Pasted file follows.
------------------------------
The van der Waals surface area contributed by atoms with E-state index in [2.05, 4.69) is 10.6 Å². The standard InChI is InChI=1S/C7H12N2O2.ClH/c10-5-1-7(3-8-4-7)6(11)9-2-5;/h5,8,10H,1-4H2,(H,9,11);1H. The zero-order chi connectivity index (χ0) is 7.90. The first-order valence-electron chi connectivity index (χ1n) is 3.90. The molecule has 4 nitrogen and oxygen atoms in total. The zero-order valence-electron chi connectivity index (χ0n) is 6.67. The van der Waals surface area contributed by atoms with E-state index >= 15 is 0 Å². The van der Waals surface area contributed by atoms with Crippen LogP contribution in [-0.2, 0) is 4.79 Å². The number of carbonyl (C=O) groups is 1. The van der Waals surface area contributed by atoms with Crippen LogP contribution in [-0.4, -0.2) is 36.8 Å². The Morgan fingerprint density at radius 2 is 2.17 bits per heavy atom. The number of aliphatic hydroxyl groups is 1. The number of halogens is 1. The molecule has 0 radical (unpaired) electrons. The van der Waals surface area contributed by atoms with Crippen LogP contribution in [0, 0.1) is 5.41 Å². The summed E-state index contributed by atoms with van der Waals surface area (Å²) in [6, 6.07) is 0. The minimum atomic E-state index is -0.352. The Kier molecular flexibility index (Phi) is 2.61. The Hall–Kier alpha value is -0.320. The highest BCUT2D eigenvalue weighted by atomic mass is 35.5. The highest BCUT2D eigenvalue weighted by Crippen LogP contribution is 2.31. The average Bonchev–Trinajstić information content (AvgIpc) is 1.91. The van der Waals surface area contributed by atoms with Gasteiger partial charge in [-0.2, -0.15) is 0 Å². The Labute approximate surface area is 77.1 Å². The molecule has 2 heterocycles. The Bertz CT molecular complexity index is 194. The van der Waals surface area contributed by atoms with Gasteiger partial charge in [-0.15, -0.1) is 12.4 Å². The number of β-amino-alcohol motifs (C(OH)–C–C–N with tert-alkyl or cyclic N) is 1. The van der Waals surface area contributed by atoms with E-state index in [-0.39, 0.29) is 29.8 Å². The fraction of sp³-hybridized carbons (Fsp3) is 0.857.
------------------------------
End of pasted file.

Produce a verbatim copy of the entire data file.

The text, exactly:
The van der Waals surface area contributed by atoms with E-state index in [2.05, 4.69) is 10.6 Å². The standard InChI is InChI=1S/C7H12N2O2.ClH/c10-5-1-7(3-8-4-7)6(11)9-2-5;/h5,8,10H,1-4H2,(H,9,11);1H. The zero-order chi connectivity index (χ0) is 7.90. The first-order valence-electron chi connectivity index (χ1n) is 3.90. The molecule has 4 nitrogen and oxygen atoms in total. The zero-order valence-electron chi connectivity index (χ0n) is 6.67. The van der Waals surface area contributed by atoms with E-state index >= 15 is 0 Å². The van der Waals surface area contributed by atoms with Crippen LogP contribution in [-0.2, 0) is 4.79 Å². The number of carbonyl (C=O) groups is 1. The van der Waals surface area contributed by atoms with Crippen LogP contribution in [-0.4, -0.2) is 36.8 Å². The Morgan fingerprint density at radius 2 is 2.17 bits per heavy atom. The number of aliphatic hydroxyl groups is 1. The number of halogens is 1. The molecule has 0 radical (unpaired) electrons. The van der Waals surface area contributed by atoms with Crippen LogP contribution in [0, 0.1) is 5.41 Å². The summed E-state index contributed by atoms with van der Waals surface area (Å²) in [6, 6.07) is 0. The minimum atomic E-state index is -0.352. The Kier molecular flexibility index (Phi) is 2.61. The Hall–Kier alpha value is -0.320. The highest BCUT2D eigenvalue weighted by atomic mass is 35.5. The highest BCUT2D eigenvalue weighted by Crippen LogP contribution is 2.31. The average Bonchev–Trinajstić information content (AvgIpc) is 1.91. The van der Waals surface area contributed by atoms with Gasteiger partial charge in [-0.2, -0.15) is 0 Å². The Labute approximate surface area is 77.1 Å². The molecule has 2 heterocycles. The Bertz CT molecular complexity index is 194. The van der Waals surface area contributed by atoms with Gasteiger partial charge in [-0.15, -0.1) is 12.4 Å². The number of β-amino-alcohol motifs (C(OH)–C–C–N with tert-alkyl or cyclic N) is 1. The van der Waals surface area contributed by atoms with E-state index in [-0.39, 0.29) is 29.8 Å². The fraction of sp³-hybridized carbons (Fsp3) is 0.857.